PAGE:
This article first appeared on the Securities Arbitration Alert (SAA) blog, here.
A CFPB taskforce on consumer financial law issued a massive report in early January, with hardly a reference to arbitration.
The Consumer Financial Protection Bureau’s (“CFPB”) Taskforce on Federal Consumer Financial Law has issued a 900+ page report containing several findings and recommendations, none of which pertain to arbitration. The two-volume Taskforce on Federal Consumer Financial Law Report (Volume I is here; Volume II here) was announced in a January 5 Press Release.
Past CFPB Efforts to Regulate Consumer Financial Arbitration
The CFPB under the Obama administration aggressively exercised its authority under Dodd-Frank to restrict, eliminate, or set conditions on the use of predispute arbitration agreements (“PDAA”) in consumer financial products and transactions. This was embodied in a 2017 regulation that would have: 1) permitted predispute arbitration agreements in contracts for consumer financial goods and services; 2) banned class action waivers in PDAAs; and 3) required regulated financial institutions to file customer claims and awards data with the CFPB, which the Bureau intended to publish in redacted form. Later that year, the CFPB’s arbitration rule was retroactively nullified when President Trump signed into law H.J. Res. 111, a Joint Disapproval and Nullification Resolution (see SAA 2017-41 (Nov. 1)). Congress had exercised its authority under the Congressional Review Act, (“CRA”) 5 USC §§ 801 et seq., which allows Congress to legislatively nullify any regulation within 60 legislative/session days of its publication.
New Report Hardly Mentions Arbitration
Given this past history, it’s not surprising that the Report has few references to arbitration, and those are neutral or even positive. After noting the nullified attempt to restrict class action waivers, the Report states at Volume I, p. 248: “Arbitration and other types of alternative dispute resolution reduce the costs of conflict resolution and thereby enable consumers to better vindicate their rights without requiring a lawyer and extensive litigation. Arbitration tends to be relatively informal and often does not require a lawyer. Lawsuits, by contrast, are highly formal, and failure to use a lawyer risks running afoul of the various rules and complexities of court proceedings, resulting in the dismissal of one’s case.”
Biden Administration will Likely Take on Arbitration
It seems likely to us that the Biden CFPB will resurrect the arbitration rule, perhaps this time taking on PDAAs as well as class action waivers. We say “Biden CFPB” because the President now has the legal authority to terminate the Director at will. In a narrow decision split along ideological lines, SCOTUS held in Seila Law LLC v. Consumer Financial Protection Bureau, 140 S.Ct. 991 (Feb. 14, 2020), that the structure established by Dodd-Frank is unconstitutional as to limits on the President’s power to remove the director. Said Chief Justice Roberts’ majority Opinion: “We therefore hold that the structure of the CFPB violates the separation of powers. We go on to hold that the CFPB Director’s removal protection is severable from the other statutory provisions bearing on the CFPB’s authority. The agency may therefore continue to operate, but its Director, in light of our decision, must be removable by the President at will.” Based on this ruling we are pretty certain President Biden will replace Trump-era Director Kathy Kraninger with his own nominee who will pursue the Democrats’ anti-mandatory predispute arbitration agenda* in the consumer and employment areas. And, as reported elsewhere in this Alert, there is already media speculation that Mr. Biden intends to nominate Federal Trade Commission member Rohit Chopra as the next Director.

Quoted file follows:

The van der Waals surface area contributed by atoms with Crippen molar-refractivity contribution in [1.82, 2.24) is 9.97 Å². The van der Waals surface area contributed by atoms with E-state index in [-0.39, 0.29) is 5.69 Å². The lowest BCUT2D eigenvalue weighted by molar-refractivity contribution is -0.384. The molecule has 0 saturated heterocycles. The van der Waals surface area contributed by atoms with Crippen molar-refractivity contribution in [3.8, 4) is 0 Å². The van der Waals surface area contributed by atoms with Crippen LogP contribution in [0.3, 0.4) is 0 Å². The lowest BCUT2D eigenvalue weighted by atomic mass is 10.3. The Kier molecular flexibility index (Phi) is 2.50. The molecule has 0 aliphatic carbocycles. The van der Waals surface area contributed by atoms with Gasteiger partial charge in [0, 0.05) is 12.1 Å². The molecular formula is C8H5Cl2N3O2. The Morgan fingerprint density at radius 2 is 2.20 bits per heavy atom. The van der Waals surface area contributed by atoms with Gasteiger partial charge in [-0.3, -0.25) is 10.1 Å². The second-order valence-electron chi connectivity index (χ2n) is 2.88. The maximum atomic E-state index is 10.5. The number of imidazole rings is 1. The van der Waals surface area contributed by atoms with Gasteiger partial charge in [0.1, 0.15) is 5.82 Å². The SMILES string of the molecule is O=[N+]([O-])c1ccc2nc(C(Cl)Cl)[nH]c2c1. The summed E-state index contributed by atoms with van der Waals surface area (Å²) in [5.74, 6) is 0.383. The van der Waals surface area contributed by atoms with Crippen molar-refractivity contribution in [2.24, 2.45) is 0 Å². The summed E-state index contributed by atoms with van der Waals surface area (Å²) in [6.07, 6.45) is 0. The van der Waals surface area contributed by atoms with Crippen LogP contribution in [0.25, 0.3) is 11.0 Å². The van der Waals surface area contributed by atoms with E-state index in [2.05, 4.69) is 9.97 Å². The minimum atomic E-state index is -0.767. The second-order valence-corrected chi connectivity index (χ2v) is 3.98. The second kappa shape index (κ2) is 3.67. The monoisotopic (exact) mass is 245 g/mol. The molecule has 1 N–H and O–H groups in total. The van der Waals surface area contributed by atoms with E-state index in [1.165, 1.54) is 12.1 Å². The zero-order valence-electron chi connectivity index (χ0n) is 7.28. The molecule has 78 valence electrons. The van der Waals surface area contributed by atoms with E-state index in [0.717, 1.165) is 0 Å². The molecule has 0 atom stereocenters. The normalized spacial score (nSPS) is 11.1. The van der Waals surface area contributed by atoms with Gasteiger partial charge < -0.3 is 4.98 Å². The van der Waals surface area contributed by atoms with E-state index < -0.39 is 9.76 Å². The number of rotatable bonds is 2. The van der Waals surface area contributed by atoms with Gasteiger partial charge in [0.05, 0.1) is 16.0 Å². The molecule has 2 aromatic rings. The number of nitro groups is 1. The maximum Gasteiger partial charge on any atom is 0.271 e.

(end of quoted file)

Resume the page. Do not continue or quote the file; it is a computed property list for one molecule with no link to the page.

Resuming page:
(ed: *See, e.g., 2020 Democratic Party Platform, p. 24: “Consumers, workers, students, retirees, and investors who have been mistreated by businesses should never be denied their right to fight for fair treatment under the law. Democrats will support efforts to eliminate the use of forced arbitration clauses in employment and service contracts, which unfairly strip consumers, workers, students, retirees, and investors of their right to their day in court.” **The Release has a nice summary of the Task Force’s findings and recommendations. ***Not to be sticklers, but the Report uses the header and logo “Bureau of Consumer Financial Protection” which was floated but dropped as a name change in 2017.)
This article first appeared on Ogletree Deakins insights, here. Mandatory arbitration clauses for employment disputes have received a great deal of attention in recent years. In the First Circuit, there...By Rachel Mandel, Laurielle Howe
This article first appeared on Securities Arbitration Alert (SAA), here. The arbitration underlying a suit challenging a FINRA Panel’s authority to hold a virtual hearing over a broker’s objection has been...By George Friedman
This article first appeared on the Securities Arbitration Alert (SAA) Blog, here. The Supreme Court has reversed in a summary dismissal its decision to grant Certiorari in its second look at Henry Schein,...By George Friedman